European Emissions Keep Decreasing
Here is some really good news coming from the European Union. From the EU environmental agency – EEA, located in Copenhagen – greenhouse gases emissions from the 15 first Member States decreased by 3.5 % between 2010 and 2011. The EU-15 emissions are now 14.1 % below the base-year level under the Kyoto Protocol.
The whole European Union emissions decreased 2.5 percent between 2010 and 2011, bringing them 17.5 % below the 1990 level. This shows that not only the European Union will reach its 20 percent reduction target by 2020 but that it will most likely overreach them.
Now, let’s have a look at the causes of such a decrease between 2010 and 2011. The reasons outlined by the European Environmental Agency are a mild winter and a reduction of natural gas as renewables keep growing.
Regarding the various economic sectors :
The economic sectors not covered by the EU Emission Trading System (EU ETS) reduced emissions by approximately 3.1 %. The sectors contributing most to lower emissions in the European Union in 2011 were households and the service sector. The transport sector also contributed by reducing emissions for the fourth consecutive year. Emissions under the EU ETS were cut by 1.8 % in 2011.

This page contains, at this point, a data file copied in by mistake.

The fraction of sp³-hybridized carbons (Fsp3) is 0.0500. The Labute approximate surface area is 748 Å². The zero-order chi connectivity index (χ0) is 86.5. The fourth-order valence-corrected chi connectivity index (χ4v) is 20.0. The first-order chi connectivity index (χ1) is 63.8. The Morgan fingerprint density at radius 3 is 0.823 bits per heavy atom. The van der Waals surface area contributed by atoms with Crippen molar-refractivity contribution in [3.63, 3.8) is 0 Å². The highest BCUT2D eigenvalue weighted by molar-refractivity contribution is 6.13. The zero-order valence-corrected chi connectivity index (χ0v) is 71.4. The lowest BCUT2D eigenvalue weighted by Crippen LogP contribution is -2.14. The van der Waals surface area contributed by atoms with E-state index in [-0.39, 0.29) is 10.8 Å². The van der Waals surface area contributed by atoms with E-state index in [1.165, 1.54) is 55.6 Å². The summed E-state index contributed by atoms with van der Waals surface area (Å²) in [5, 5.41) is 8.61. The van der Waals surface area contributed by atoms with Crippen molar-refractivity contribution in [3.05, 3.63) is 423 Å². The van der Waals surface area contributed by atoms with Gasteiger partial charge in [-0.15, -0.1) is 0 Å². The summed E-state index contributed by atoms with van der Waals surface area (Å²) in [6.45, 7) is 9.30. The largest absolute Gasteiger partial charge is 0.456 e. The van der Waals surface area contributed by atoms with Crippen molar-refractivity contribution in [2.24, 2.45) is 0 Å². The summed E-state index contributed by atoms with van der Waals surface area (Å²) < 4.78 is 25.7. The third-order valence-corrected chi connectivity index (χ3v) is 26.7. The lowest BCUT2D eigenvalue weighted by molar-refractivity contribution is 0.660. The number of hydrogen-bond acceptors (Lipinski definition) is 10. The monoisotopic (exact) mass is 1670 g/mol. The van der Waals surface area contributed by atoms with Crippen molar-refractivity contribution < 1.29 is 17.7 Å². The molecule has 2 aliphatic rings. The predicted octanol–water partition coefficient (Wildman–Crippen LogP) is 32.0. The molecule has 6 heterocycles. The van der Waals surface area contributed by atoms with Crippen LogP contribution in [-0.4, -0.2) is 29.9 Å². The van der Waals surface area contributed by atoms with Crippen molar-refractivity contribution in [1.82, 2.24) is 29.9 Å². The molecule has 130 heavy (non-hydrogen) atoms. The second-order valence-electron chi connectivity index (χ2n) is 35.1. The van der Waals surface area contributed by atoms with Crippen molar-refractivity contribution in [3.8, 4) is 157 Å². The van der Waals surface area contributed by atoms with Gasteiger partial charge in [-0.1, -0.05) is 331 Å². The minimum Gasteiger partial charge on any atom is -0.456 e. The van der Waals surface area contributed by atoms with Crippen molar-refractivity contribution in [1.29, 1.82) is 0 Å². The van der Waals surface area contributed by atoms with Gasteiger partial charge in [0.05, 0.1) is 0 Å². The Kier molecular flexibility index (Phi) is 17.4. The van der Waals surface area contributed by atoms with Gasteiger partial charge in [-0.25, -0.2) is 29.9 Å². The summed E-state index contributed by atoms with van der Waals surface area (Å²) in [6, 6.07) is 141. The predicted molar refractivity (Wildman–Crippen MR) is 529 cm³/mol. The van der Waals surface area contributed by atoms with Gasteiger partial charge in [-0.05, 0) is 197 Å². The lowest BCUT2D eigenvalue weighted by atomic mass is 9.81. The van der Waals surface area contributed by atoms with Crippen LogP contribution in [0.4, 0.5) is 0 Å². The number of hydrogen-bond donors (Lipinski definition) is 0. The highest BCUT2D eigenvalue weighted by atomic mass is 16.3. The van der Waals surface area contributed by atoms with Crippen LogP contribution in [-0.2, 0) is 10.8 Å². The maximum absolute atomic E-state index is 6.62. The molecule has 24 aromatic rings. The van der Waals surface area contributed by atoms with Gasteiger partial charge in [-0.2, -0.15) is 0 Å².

Here is a graph that is included in the official press release. It shows how emissions have kept on decreasing year after year and how the economic crisis of 2008 slashed emissions.
A simple trend continuation shows that with very little effort, the European Union could cut its emissions by as much as 30 percent by 2020.
However, given the renewed commitments of many Member States such as the United Kingdom, Germany, Ireland, Italy and even France there is no doubt that carbon dioxide emissions will keep decreasing in the next years.
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